The kritarchs are angry, not just culturally Muslim cuties like Ashley Tabaddor, who despite her pleasant visage has internalized anger issues, and are starting to see that the writing is on the wall. They are on the way out in the immigration bureaucracy, their one-time power is dwindling and their ship of state is sinking. Again, Based Bill Barr has a win with bureaucrat game. With immigration the President stands above all with his power. Sadly President Trump is not using the power he has. But when the executive acts, there is little that can be done to stop that exercise of raw political power. Fortunately Based Bill is acting, acting like a chad, and the soy boys in the kritarchy have the sads.
The nation’s immigration judges lost a key leader this week, the latest in a string of departures at the top of the system amid a backlog of cases and a migrant crisis at the southwestern border.
The official, David Neal, said that he would retire from his position as head of the judges’ appeals board effective Saturday. “With a heavy heart, I have decided to retire from government service,” Mr. Neal wrote in a letter sent to the board Thursday and obtained by The New York Times.
He gave no reason for his abrupt departure and asked his colleagues to “keep true to your commitment to fairness and justice.”
[Top Immigration Judge Departs Amid Broader Discontent Over Trump Policies, by Katie Benner, NYT, September 13, 2019]
The Treason Bar was, of course, warning of an apocalypse with Neal’s departure, which, really, it could hopefully be, especially as more are following him out the door.
Mr. Neal’s decision follows a shake-up at the Executive Office for Immigration Review, the court system that adjudicates the country’s immigration cases, including asylum cases. It is part of the Justice Department, not the judicial branch.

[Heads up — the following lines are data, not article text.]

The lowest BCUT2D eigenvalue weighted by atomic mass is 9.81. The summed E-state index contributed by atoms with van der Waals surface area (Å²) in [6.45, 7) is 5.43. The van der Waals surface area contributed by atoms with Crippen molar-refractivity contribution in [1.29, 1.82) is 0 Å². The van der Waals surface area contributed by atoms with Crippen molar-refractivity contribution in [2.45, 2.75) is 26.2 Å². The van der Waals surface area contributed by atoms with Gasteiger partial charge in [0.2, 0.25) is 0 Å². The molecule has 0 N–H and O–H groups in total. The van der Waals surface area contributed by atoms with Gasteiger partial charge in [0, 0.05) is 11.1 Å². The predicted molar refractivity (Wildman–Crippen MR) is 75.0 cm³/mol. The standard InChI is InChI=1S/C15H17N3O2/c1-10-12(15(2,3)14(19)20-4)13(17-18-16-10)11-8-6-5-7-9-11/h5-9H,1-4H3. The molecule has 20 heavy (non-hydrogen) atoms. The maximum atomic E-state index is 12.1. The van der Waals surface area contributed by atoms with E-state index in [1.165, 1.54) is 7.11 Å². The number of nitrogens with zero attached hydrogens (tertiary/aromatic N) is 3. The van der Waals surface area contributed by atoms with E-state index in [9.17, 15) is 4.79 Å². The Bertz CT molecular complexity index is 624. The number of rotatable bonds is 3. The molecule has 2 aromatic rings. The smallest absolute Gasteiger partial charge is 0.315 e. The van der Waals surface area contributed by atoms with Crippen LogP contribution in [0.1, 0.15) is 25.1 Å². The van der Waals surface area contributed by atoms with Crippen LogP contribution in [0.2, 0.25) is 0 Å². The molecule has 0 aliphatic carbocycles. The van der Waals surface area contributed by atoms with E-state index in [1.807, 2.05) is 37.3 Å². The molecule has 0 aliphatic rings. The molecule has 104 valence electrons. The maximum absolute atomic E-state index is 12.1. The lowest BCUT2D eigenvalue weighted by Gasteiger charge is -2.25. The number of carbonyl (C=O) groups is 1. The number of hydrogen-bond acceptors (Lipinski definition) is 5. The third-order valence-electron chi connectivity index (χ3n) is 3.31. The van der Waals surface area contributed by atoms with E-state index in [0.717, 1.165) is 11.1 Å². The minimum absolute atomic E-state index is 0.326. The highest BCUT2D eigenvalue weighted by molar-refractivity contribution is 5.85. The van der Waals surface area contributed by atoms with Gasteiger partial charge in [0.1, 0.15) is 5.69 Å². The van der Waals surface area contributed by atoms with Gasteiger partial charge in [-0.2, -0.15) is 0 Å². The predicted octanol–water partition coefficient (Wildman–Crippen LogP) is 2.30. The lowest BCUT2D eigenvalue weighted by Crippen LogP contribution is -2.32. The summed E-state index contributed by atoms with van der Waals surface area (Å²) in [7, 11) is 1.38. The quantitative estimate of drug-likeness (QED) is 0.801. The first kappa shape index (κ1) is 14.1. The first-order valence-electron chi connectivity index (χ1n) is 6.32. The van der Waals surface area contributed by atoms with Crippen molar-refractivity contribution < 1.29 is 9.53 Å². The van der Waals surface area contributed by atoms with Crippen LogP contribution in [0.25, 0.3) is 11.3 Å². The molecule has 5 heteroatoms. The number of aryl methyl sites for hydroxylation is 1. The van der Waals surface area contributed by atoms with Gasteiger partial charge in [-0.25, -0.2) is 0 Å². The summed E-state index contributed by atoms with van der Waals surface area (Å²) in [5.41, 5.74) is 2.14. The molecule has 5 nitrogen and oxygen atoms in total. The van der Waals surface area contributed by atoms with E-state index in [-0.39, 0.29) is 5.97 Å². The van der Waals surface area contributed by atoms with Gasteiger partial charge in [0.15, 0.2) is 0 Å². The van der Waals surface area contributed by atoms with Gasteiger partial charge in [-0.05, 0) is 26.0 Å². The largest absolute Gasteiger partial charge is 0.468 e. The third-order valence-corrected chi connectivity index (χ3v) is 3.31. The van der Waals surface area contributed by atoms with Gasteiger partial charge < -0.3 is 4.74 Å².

Three of its senior career officials — MaryBeth T. Keller, the chief immigration judge; Jean King, the general counsel; and Katherine H. Reilly, the deputy director — all left their roles this summer. Ms. King stayed at the immigration office in a different post.
This how one plays bureaucrat game. One makes one’s enemies, Obama appointees mostly, though Neal is a RINO, to the Board of Immigration Appeals (BIA) unhappy in their positions. Neal, Keller, King, and Reilly did not like being forced to do their jobs to the standards set by President Trump and Based Bill. Sads all round. So sad were they that they retired rather than have to send illegal aliens home. Personnel is policy, now get rid of LadyboyDACA. Hopefully Khan and Tabaddor will follow with their resignations.
An interesting aside in the article. Kritarchs are complaining that they are being treated like immigration officers.
Mr. Sessions treated the judges “like immigration officers, not judges,” said Paul Schmidt, a former judge in the immigration courts.
For those with knowledge of the long sordid history of the immigration appeals system that complaint was telling in so many ways. The first of which is that the kritarchs don’t like being told what to do, unlike other employees of the executive branch who follow orders, instructions, and policy that emerges from the sole authority for that, the President.
But the other telling point of that complaint was that it was experienced immigration officers, mostly Immigration Inspectors or Immigration Examiners then, who were the appellate officials for the system on Boards of Special Inquiry before the kritarchy of the Executive Office for Immigration Review (EOIR) was created in 1983. Later the Boards were abolished and the Inspectors and Examiners were changed by statute to Special Inquiry Officers (SIO), but remained experienced Immigration Inspectors and Immigration Examiners on temporary assignment as SIOs. The important issue here is that SIOs were immigration enforcement officers, not lawyers, assigned to review cases for the proper application of immigration law, not wannabe kritarchs making their own political policy. And herein is the essence of the complaint from the kritarchs, they want to make policy, not follow policy from the President.